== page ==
Third Eye

It’s time parties plugged youths into leadership

Wednesday, May 18th, 2022 00:09 | By
24-year old Bomet County Woman Rep aspirant Linet Chepkorir.

A silver lining for more young leaders entering the August election races is on the horizon if the outcome of the recent political parties nominations is anything to go by. 

Linet Chepkorir, alias ‘Toto’, 24, who overwhelmingly won the woman representative aspirant seat for Bomet is a good example of how many youths successfully offered their candidature against odds.

A large number of youth coming up to vie for seats in the election is a new dawn and a good sign that they are now ready to dictate their own destiny. Hence, every Kenyan and civil society organisation of goodwill should drum up support for young leaders who are committed to making a difference in leadership.

Youth have demonstrated a lot of energy, creativity and idealism in all other spheres of life that they have served, which can now be successfully replicated in the political space, where policy initiatives are midwifed.

The aggressiveness with which the youth have plunged themselves into politics this year, with very little resources, places a huge responsibility on political parties to ensure they emerge victorious at the tail end of the electioneering process.

This support includes plugging in youth in party leaderships to influence how challenges facing them can be addressed through the manifestoes being crafted. 

The country has a bad history of political parties not including youth when formulating manifestoes hence ending up not incorporating their views to help in solving their plight, largely unemployment and dwindling economic fortunes.

The youth have the potential of changing the future of Kenya and can help the country unleash its full potential. It is very encouraging that leaders are getting younger, especially with the advent of the 2010 Constitution. For instance, Kenya’s Senate is ranked as the most youthful in Africa for having the highest number of young senators.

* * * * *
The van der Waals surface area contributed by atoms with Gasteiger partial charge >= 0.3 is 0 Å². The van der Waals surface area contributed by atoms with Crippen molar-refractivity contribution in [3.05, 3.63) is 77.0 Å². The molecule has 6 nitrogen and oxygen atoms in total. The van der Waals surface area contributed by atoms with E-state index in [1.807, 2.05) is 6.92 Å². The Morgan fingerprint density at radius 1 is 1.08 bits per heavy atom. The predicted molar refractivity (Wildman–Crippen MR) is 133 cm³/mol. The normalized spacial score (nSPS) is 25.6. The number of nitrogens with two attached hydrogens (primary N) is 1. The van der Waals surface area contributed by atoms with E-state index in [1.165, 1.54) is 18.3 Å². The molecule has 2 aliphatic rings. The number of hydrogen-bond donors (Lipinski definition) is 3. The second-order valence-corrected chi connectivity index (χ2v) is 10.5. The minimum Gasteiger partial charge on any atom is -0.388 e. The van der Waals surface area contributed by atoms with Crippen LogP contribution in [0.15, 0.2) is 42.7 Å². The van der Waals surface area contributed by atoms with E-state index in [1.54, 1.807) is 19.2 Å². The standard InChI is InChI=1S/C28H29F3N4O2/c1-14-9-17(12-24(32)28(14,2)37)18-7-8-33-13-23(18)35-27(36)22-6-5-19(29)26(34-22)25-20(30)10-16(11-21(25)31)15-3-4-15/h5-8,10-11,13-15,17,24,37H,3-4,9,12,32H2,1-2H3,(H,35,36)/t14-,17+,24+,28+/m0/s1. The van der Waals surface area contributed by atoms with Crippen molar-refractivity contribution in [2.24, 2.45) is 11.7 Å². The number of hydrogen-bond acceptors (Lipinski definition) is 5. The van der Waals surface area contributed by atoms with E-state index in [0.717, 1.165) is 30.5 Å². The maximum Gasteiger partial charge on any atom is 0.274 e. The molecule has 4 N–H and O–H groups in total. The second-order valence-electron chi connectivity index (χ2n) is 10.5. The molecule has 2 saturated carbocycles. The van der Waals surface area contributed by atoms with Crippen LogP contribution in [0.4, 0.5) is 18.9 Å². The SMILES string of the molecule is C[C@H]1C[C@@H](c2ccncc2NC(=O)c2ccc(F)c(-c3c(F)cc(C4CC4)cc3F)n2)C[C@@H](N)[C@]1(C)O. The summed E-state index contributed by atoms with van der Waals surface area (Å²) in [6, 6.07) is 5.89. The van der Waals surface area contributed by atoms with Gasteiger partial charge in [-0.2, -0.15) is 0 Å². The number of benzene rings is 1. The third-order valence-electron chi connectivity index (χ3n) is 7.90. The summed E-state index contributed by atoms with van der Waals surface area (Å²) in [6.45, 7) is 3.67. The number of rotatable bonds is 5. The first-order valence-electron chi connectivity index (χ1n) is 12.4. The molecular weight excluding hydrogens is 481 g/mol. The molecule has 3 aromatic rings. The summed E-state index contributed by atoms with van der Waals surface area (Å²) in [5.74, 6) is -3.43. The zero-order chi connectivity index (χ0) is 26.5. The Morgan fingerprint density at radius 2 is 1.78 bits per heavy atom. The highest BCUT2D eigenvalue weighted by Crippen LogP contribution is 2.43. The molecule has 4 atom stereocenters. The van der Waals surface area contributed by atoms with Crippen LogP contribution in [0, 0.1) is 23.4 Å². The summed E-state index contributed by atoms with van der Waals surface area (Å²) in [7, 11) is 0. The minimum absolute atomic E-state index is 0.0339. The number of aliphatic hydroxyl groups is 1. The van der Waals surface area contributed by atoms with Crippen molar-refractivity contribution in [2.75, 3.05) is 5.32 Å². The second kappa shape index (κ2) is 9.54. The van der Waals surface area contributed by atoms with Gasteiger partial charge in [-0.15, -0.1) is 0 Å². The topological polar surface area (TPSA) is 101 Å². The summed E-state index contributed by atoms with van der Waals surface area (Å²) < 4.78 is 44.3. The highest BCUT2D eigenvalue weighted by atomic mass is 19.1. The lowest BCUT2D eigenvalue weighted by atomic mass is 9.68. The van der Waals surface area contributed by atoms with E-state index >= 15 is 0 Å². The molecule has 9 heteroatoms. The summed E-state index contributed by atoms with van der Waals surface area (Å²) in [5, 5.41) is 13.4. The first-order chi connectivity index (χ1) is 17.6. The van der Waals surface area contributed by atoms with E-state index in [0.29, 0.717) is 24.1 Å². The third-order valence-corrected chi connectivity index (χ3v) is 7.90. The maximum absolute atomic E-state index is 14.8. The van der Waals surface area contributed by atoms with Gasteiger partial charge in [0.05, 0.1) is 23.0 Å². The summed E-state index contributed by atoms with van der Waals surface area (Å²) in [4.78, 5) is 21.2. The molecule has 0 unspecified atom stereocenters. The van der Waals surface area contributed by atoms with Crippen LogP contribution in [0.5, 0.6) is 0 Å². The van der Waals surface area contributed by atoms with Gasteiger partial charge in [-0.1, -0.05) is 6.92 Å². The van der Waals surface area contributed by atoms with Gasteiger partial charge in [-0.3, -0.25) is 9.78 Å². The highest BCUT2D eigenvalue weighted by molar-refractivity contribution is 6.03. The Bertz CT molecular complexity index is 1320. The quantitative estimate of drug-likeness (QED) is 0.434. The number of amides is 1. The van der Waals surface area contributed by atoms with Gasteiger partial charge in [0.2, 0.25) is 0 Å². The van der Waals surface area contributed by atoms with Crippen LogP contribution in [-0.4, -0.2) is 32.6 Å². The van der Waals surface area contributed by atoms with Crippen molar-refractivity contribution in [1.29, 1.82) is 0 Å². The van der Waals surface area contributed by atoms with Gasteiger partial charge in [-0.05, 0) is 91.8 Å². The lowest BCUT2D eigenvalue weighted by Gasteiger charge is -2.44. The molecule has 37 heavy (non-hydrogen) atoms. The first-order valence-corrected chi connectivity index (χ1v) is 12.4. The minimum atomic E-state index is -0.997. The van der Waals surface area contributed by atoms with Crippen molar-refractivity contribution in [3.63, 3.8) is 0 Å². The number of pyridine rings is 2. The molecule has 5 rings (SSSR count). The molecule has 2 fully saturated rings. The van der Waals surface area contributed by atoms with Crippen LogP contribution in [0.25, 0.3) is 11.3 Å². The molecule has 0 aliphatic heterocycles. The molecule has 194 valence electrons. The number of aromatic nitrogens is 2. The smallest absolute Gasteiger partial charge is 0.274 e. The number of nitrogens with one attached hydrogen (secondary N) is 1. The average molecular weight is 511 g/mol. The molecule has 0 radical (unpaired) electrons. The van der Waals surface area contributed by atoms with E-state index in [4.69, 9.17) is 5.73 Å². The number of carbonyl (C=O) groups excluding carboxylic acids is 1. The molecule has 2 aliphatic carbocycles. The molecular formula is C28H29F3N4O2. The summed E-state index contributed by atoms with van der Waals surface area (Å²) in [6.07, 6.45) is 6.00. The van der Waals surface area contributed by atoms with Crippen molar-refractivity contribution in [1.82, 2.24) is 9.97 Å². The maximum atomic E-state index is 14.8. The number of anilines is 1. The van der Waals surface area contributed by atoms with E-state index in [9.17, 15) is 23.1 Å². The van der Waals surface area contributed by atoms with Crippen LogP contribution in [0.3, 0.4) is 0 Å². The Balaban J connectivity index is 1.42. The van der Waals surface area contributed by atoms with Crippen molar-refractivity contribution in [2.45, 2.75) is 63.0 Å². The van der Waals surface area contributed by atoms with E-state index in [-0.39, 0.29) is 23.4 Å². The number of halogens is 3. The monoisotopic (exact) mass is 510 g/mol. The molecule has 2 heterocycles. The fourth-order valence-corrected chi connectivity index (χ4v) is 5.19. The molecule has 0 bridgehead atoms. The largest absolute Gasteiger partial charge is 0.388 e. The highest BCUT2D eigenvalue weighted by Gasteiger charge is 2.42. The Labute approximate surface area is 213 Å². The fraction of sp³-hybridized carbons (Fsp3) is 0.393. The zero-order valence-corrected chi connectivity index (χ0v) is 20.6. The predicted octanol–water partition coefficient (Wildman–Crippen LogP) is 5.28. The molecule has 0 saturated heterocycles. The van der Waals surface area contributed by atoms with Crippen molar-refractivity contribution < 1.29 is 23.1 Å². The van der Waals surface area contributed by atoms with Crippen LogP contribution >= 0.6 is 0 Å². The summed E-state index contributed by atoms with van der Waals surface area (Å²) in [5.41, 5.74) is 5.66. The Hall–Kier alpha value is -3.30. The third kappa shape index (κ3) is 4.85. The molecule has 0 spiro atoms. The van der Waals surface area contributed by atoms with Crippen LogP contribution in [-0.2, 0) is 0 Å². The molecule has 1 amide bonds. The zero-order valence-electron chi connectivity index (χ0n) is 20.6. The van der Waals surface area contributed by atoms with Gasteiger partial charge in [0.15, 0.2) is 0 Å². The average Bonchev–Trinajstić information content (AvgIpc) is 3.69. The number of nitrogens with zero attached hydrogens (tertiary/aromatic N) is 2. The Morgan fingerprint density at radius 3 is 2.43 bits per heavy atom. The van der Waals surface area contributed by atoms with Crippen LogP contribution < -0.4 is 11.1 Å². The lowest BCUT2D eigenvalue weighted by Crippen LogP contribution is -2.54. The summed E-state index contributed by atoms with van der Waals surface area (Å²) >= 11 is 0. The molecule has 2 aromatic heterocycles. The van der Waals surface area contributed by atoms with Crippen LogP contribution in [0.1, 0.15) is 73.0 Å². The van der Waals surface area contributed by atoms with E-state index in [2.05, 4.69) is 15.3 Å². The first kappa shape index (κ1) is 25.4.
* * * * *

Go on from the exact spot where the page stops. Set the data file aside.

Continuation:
But age is not what defines youth. The value of youth lies in their vision and creativity. What Kenya needs are young leaders with a bold vision and unwavering commitment to service. It is sad that most youthful leaders have been disappointing.

Rather than being the advocates of the immense challenges facing their counterparts, many youths elected to Parliament have become sycophants of their party positions, which are lamentably wavering and not ideologically-entrenched. It has been difficult to draw a line between them and the old folks.

Drawing support from the goodwill that will propel them into leadership, the first critical step for youth is to break the cycle of corruption and set the country free from the culture of greed. 

Young leaders have an opportunity to rid Kenya of negative ethnicity. We desperately need a fresh start from tribalism. Kenyans have had enough of politicians who use ethnicity to distract them from common challenges and incite them to destroy one another for selfish gains.

Young leaders must strengthen nationhood and be at the forefront of building a country where no matter who you are or where you come from, you can make it, where all citizens are guaranteed an equal opportunity to realise their potential.

Finally, young leaders must value competence and not cronyism—people should be appointed to public office based on merit and not as a reward for friendship or political loyalty. 

Focusing on competence will encourage youth to appreciate hard work and not special connections. 

— The writer is a Public Policy Analyst. Email; [email protected]

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